Boston Vigilance Committee was an abolitionist organization formed in Boston, Massachusetts on June 4, 1841 at the Marlboro Chapel, Hall No. 3. with the mission of protecting fugitive slaves from being kidnapped and returned to their Southern owners in accordance with the Fugitive Slave Law of 1850. The organization was led by Theodore Parker, an American Transcendentalist and reforming minister of the Unitarian church.
A vigilance committee, in the 19th century United States, was a group of private citizens who organized themselves for self-protection. The committees were established in areas where there was no local law enforcement, or where the local government was ineffectual, corrupt, or unpopular. The groups, despite generally held opinions, were not mobs of unorganized individuals bent on revenge of the moment, but usually well-organized, with charters defining their purposes and official membership lists.
Some were public, but many were secret. Secrecy prevented retaliation by lawless or corrupt organizations and also made it difficult for government officials to pursue criminal charges in areas where the government held jurisdiction. Vigilance committees are not unique to the United States and existed into the 20th century.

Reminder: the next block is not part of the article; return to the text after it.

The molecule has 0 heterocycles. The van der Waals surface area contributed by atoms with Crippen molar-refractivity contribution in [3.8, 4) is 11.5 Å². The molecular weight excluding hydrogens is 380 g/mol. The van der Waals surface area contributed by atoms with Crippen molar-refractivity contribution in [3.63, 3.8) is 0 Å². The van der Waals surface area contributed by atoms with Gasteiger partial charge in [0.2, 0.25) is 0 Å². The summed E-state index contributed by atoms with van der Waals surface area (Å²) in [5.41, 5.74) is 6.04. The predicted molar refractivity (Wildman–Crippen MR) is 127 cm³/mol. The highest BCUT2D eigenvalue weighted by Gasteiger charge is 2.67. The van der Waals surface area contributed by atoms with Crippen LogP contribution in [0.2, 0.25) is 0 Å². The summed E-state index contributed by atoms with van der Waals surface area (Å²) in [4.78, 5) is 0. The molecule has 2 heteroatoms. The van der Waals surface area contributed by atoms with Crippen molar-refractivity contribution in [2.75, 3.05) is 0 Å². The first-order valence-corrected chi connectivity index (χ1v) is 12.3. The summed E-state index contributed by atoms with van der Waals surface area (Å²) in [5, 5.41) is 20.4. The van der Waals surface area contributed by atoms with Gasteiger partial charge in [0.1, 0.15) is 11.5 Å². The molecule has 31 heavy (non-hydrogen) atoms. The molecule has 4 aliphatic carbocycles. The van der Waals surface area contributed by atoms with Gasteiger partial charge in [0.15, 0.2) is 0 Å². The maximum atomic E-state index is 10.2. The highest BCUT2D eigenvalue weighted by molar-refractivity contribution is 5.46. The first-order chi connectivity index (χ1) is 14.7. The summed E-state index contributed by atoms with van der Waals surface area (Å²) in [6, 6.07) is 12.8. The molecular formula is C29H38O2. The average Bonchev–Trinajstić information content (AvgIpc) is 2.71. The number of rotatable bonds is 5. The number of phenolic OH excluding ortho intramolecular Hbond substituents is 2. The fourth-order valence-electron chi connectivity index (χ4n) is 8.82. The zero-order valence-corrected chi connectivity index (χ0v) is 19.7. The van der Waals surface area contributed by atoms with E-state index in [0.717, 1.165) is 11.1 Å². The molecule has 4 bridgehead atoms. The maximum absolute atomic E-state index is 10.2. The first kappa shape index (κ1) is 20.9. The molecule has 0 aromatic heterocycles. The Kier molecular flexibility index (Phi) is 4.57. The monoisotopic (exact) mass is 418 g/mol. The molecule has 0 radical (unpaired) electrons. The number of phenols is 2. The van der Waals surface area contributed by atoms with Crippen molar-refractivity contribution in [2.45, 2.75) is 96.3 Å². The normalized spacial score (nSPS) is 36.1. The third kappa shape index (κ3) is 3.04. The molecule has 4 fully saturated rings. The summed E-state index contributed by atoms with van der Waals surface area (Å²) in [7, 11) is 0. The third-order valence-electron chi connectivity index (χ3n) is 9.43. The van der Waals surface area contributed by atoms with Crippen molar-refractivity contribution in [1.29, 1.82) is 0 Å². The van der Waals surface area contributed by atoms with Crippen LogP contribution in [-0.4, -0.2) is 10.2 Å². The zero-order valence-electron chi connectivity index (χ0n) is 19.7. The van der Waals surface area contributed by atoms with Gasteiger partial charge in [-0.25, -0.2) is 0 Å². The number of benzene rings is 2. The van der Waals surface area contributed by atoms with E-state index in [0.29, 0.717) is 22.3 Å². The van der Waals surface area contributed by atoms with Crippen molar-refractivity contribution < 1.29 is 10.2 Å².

In response to the law, the Boston Vigilance Committee began advocating resistance to the enforcement of the Fugitive Slave Law through a variety of means. Members contributed funds to send fugitive slaves on to Canada, and for giving shelter and hiding to slaves making their way to Boston. When slaves were captured, the Committee paid for legal fees, and provided money which allowed escaped slaves to purchase necessities.
Additionally the Committee also carried out more violent resistance. In 1851, members stormed Federal marshals and freed Shadrach Minkins, a slave who escaped from Virginia, and who had been captured in Boston.
Vigilance committees, by their nature, lacked an outside set of checks and balances, leaving them open for excesses and abuse.
In the West, the speed of the vigilance committees and lack of safeguards sometimes led to the innocent being hanged or to their just disappearing. A few committees were taken over by fraudulent individuals seeking profit or political office.
Vigilance committees were generally abandoned when the conditions favoring their creation ceased to exist. In the west, as governmental jurisdiction increased to the degree that courts could dispense justice, residents abandoned the committees.